1. Confusing Major Name
We found from our study that people were thrown off by the name of the program Technology and Information Design. The name led them to believe that the program had something to do with Technology and STEM, and therefore the people pursuing the course must be analytical and data driven.
2. Showcasing the major
We found that people are skeptical about selecting new majors as their first preference if they don’t understand the outcomes of the project. One of the biggest considerations is knowing what kind of work they are expected to deliver.
3. Marketing the human side of iSchool
We discovered that what the students appreciated the most about iSchool are its people. A very important part of college experience is daily life, and it was reflected very clearly during our study that students placed a very high importance on this experience.
4. Information on career and opportunities.
Students placed a major emphasis on the career opportunities a major can provide them with. There were a lot of factors that increased the influence of career opportunities in the decision making process, such as family, prestige, income, etc.
To finish this up, We came up with a set of brand guidelines and example marketing material to cater to the problems faced in marketing a new major. We also conceptualised a beautiful and radical website, as a starting point to counteract the problems we found (Core Findings).
A chatbot for students
The iSchool website could have a chatbot through which the prospective students could talk to students currently enrolled in the required major, helping the former to get information about the major from someone around their age. They could get their doubts resolved and talk to someone on a more casual level.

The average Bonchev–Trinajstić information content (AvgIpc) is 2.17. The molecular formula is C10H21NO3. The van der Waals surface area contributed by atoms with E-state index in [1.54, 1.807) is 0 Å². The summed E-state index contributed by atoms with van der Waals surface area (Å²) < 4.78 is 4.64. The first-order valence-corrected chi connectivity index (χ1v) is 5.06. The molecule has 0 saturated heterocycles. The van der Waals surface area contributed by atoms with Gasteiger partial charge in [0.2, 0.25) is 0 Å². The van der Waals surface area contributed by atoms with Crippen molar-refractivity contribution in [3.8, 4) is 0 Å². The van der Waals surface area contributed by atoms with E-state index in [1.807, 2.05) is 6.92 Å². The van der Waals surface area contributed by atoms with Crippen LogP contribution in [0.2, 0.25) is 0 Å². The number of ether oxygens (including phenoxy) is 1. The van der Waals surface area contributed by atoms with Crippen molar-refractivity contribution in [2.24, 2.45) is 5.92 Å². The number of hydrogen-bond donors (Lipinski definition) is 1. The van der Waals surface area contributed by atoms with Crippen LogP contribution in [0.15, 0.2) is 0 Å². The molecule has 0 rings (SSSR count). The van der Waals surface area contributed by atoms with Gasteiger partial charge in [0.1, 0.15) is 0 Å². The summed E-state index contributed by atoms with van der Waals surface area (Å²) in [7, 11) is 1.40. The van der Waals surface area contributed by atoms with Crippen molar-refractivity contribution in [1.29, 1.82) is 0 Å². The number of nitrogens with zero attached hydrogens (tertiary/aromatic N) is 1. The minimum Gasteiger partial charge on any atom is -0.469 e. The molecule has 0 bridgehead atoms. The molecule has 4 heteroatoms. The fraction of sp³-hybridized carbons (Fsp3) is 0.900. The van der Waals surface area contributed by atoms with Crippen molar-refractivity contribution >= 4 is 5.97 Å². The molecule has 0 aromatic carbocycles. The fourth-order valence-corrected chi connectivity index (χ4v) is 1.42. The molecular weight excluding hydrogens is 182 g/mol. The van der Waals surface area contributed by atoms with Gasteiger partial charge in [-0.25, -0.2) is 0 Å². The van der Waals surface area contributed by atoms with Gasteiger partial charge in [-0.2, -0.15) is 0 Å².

Recommendation system for majors
A machine learning based feature could be incorporated into the website that would ask students about their interests, personality, what they aspire to be in the future, etc which could be used to generate few major options that match the most with the data provided. This might help students discover majors that they might not even be familiar with.
Hall of Projects
A dedicated section showcasing past projects done by students could be displayed giving everyone who visits the website an insight into the work environment of the ischool and the types of projects they are expected to do in the future. Students will have a much more clear idea of what they will be learning and implementing as the coursework.
A list of courses to take as per a particular job title will help students choose electives according to what jobs they want in the future. Or, this could also help them understand what job positions they could apply to according to the courses they took.
A small book of suggested guidelines to start off the visual identity process for the Information Design Major at the College of Information Sciences.
View it here ↗︎
A lot of our work in detail is on miro↗︎ and figma↗︎. They are linked in here. Please reach out↗︎ for any more questions!
Made with ❤️ by Aritro. 2022.